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Kubota Tractor runs and then sputters, quits and starts right up again
|don nelson||I solved my tractor stalling problem and wanted to pass on the solution to every one. My B7510 would run just fine and then sputter, and die. I could start it right up again until it died again.(This would happen idling or driving - under load or not)
I tried at least 10 solutions people gave me and then I noticed the fuel level in the fuel-filter bowl would slowly go down until it got near the bottom of the filter, then the tractor would die. It was obvious the engine was being fuel starved.
I did the obvious solution. I reverse-flushed out the diesel tank with hot water but possible debris in the tank was not the problem.
Then I pulled off the rubber fuel return line going into the top of the fuel filter.
I put my finger on the inlet hole, and the tractor idled fine and never died again.
Then I followed this return line up to a male hose connection on the firewall (on the right side of the tractor). Next to this connector was another connector with a rubber line coming out going back to the engine block. I pulled this 2nd line off and ran the tractor. Plenty of Diesel fuel was spurting out and so I connected it up to the firewall again. Did the same test. No diesel or very little was coming out from the 1st tube. So I bypassed the firewall connectors and using a plastic barbed nipple, I connected these two hoses together and Bingo. The tractor runs perfectly with no more problems, just like new.(I have 500 hours on it)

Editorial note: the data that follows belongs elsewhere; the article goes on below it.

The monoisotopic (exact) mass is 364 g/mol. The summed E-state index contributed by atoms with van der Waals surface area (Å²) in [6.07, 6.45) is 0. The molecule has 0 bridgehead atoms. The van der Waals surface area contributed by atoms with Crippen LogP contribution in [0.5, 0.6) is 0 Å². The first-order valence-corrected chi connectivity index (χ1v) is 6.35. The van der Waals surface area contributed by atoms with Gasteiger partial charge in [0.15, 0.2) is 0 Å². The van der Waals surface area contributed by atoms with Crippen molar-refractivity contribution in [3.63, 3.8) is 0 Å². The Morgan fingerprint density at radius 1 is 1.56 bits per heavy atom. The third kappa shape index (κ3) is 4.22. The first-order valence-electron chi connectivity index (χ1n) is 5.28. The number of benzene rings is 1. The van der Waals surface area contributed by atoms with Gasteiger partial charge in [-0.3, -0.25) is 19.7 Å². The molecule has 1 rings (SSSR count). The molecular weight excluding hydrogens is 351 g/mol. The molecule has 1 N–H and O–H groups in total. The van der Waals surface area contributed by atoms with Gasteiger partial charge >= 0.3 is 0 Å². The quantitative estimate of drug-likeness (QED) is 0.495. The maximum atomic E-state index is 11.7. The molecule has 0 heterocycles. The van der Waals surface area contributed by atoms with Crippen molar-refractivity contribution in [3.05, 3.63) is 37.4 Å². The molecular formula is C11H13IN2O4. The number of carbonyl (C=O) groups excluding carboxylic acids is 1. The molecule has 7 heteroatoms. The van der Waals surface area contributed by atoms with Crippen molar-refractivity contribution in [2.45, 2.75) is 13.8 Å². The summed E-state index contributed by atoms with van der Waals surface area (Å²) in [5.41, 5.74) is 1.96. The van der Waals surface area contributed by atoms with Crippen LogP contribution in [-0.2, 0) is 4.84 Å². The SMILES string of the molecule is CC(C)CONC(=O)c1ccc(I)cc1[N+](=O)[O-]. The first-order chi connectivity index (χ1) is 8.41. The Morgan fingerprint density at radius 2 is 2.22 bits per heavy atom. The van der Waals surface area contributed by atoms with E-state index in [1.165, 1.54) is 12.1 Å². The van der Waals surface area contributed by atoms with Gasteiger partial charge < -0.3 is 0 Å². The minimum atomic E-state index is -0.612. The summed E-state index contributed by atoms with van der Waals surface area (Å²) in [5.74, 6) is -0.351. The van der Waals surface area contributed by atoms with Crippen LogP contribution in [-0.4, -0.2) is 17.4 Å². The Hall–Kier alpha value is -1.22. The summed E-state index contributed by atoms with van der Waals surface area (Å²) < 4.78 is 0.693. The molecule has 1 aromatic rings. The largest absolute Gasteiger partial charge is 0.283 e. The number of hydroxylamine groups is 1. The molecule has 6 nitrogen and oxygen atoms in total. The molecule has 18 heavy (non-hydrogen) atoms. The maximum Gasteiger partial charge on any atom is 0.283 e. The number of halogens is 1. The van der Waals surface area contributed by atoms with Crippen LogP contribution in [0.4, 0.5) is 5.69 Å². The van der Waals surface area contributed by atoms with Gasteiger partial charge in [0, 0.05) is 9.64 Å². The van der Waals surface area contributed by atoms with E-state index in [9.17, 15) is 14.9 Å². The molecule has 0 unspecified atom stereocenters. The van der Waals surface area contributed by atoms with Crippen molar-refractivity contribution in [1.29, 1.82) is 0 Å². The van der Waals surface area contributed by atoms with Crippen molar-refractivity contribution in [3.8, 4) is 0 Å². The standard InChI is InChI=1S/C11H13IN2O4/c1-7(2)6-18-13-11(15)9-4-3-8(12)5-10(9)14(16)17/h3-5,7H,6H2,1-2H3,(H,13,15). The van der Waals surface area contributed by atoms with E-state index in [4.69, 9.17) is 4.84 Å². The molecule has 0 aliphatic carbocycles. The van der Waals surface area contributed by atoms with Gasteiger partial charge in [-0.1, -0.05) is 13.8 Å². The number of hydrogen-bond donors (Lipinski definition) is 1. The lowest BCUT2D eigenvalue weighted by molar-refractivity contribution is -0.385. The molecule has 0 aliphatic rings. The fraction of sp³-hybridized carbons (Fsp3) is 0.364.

Someone online suggested that maybe this input/output thingy on the firewall is some kind of secondary filter but there is no way to get to it and clean it, replace it, etc. If anyone knows what this firewall thingy is, please let me know.
I am just curious. I guess if I wanted to, I could install my own "in-line" fuel return line filter but it seems like it's not really necessary.
I hope this helps someone, someday, get their tractor run'in good again.
|jm.||Don both lines you speak of the one from top of filter and the one from end of injector top are returns. They go to two barbs in the TOP of the tank. I can,t really understand to what you said you did but if it works good luck. If you connected the two as you say you will have I guess the injector return will force the return back in to the top of the filter. The original reason this line left from the top of the filter was so when dummies ran out of fuel the tractor would be self bleeding. What your real problem is the small little barb coming out of the tank on top under that orange metal has closed up on has something in it. Glad you fixed it Jerry
|Robert||Don't mean to hijack this subject but I have a question. While pushing cedar trees down, hitting them pretty hard, I started to smell diesel. It took me awhile but I discovered the two lines mentioned above had come off the male connections on the firewall (behind the radiator overflow) Hard to reach by the way. My question is: Does it matter what line goes to what male connection ? Thanks in advance